Understanding Factors that Influence Why People with Dementia Make Transitions from the Community to Acute Hospital Care Settings in the Last Months of Life
This retrospective cohort study uses routine data to understand why people with dementia move between healthcare settings (termed a ‘transition’) in the months preceding their deaths.
To determine the relative individual, illness-related, and environmental factors associated with burdensome transitions for people with dementia in their last year of life, to inform effective public health policies to improve care towards the end of life for this growing population.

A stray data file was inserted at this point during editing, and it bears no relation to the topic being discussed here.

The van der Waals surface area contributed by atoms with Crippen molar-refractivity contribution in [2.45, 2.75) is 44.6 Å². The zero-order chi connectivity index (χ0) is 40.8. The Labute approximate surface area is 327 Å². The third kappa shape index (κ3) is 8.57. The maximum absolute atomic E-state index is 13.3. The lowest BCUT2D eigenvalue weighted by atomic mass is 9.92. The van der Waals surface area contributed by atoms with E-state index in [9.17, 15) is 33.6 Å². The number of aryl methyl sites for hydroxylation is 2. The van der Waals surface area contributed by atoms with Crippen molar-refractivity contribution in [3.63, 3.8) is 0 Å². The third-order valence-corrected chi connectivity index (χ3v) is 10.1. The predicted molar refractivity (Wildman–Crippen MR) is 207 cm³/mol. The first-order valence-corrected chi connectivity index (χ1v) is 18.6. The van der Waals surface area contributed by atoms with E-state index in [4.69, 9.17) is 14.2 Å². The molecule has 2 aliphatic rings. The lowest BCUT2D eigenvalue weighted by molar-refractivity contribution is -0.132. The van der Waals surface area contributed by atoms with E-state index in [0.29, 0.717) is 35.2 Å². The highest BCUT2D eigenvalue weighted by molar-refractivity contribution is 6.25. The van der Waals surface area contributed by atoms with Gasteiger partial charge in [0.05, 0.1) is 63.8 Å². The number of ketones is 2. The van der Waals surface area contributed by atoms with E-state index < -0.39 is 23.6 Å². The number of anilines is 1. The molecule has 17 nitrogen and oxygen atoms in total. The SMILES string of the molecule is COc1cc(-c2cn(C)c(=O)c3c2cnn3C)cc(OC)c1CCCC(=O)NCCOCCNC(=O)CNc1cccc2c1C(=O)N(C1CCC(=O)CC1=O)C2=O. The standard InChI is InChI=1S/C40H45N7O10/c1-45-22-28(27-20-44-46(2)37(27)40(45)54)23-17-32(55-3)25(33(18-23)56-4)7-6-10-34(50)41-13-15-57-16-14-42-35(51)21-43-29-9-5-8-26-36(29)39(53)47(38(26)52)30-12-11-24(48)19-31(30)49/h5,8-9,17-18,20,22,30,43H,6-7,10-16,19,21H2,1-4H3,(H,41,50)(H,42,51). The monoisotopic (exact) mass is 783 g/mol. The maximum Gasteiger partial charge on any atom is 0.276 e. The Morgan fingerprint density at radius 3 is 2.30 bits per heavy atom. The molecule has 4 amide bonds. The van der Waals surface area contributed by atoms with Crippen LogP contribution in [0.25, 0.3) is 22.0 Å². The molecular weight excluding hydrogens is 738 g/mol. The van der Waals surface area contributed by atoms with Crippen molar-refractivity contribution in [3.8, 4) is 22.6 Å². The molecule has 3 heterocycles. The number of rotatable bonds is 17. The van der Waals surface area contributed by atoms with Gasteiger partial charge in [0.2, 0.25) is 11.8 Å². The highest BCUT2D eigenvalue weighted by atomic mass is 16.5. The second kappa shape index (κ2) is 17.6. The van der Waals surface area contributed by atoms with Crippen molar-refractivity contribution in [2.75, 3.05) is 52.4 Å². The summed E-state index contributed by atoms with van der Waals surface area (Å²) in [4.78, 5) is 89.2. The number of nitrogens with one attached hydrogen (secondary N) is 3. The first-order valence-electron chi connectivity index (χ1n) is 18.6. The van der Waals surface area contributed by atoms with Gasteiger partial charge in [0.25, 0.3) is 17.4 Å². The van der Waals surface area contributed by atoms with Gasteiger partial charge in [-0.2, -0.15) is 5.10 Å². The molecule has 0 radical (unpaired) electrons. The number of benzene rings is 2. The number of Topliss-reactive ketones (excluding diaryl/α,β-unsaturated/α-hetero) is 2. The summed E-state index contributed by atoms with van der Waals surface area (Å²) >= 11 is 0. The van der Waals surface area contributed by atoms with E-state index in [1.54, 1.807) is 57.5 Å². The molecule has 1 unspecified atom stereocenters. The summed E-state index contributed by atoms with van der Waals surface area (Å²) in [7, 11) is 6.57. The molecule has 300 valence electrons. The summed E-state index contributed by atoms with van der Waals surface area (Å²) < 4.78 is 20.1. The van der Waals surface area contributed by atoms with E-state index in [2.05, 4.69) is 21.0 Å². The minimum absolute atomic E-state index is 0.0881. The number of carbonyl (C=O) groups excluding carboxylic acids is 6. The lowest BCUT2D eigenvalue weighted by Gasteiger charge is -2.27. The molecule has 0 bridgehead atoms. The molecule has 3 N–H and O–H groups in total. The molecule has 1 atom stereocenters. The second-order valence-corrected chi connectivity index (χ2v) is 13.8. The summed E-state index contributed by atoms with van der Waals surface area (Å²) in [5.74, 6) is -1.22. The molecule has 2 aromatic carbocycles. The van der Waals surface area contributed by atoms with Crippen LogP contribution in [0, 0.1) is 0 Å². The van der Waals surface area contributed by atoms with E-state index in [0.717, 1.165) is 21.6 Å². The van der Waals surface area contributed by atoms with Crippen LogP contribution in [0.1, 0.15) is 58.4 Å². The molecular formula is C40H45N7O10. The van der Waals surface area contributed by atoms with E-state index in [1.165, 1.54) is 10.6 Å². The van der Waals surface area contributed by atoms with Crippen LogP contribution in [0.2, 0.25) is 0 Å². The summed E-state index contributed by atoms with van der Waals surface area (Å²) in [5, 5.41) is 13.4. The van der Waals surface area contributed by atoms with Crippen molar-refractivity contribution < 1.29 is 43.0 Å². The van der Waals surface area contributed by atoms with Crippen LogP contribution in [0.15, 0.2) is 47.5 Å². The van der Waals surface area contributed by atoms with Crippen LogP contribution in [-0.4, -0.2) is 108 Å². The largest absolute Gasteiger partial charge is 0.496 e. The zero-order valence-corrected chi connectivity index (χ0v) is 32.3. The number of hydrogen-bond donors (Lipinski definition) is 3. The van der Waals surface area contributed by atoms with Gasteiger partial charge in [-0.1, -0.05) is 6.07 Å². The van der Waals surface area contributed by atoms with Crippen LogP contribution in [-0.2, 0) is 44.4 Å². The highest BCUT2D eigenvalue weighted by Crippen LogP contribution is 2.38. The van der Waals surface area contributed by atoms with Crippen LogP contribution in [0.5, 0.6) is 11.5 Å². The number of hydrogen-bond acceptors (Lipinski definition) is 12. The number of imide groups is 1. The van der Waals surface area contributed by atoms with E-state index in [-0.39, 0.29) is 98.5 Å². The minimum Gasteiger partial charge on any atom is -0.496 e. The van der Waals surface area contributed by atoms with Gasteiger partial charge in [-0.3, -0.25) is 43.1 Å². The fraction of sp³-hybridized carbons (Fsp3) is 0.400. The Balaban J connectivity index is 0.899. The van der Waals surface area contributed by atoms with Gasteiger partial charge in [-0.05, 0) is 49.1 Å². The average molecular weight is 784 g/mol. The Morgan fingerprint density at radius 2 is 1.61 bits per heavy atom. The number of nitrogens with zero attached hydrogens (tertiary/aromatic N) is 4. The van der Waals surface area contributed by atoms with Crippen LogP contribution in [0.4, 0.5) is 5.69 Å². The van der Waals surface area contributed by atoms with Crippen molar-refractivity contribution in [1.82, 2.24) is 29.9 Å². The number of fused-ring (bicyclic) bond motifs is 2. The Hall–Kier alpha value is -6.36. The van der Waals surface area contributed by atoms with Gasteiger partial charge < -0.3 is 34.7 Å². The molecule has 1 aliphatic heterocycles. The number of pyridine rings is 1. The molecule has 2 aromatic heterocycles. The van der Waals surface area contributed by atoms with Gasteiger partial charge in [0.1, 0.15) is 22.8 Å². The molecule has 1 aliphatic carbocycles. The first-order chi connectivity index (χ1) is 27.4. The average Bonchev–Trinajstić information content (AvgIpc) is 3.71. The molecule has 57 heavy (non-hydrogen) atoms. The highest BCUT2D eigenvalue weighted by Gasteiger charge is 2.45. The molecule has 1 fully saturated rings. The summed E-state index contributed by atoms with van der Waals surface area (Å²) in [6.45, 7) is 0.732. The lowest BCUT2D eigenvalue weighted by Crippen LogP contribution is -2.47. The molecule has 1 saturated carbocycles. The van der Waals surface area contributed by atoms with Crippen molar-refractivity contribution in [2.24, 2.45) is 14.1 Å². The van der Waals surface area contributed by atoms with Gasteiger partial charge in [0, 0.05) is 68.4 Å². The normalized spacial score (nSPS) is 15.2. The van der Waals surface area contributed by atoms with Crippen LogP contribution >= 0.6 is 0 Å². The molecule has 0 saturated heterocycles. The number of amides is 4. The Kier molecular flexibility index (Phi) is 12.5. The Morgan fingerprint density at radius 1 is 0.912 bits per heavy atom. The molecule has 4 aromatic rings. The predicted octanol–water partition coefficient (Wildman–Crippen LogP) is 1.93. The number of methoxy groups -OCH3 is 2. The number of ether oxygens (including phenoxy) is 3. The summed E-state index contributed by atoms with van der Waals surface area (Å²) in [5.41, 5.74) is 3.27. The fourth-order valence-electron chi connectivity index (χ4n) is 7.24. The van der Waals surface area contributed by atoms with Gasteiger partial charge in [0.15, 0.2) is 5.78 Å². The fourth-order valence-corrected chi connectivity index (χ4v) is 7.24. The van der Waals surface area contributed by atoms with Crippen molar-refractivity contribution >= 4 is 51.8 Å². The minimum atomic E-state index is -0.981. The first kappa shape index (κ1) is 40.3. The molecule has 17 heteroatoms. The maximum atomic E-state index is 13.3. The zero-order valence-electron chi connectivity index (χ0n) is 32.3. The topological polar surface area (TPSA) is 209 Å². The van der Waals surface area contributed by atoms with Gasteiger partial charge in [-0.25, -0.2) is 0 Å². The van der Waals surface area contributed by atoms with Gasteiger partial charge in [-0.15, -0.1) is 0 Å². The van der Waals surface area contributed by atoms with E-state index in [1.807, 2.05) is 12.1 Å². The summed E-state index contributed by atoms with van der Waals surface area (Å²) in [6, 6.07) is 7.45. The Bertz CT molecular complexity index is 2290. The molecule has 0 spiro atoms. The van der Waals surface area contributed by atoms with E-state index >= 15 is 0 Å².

We will use data that has already been collected as part of hospital and administrative systems to explore the factors associated with burdensome transitions for people with dementia in the last months of life. These factors will be classified according to whether they are related to the individual themselves (e.g. age, ethnicity), to the illness (e.g. mental function, physical function), or to the environment (e.g. local services available). We will use statistical techniques to understand the relative importance of these factors and build a model of how they interact. The results will be used to inform health policies, in order to reduce burdensome transitions for people with dementia close to the end of life.
Funding Body: National Institute for Health Research
Period: March 2016 - August 2021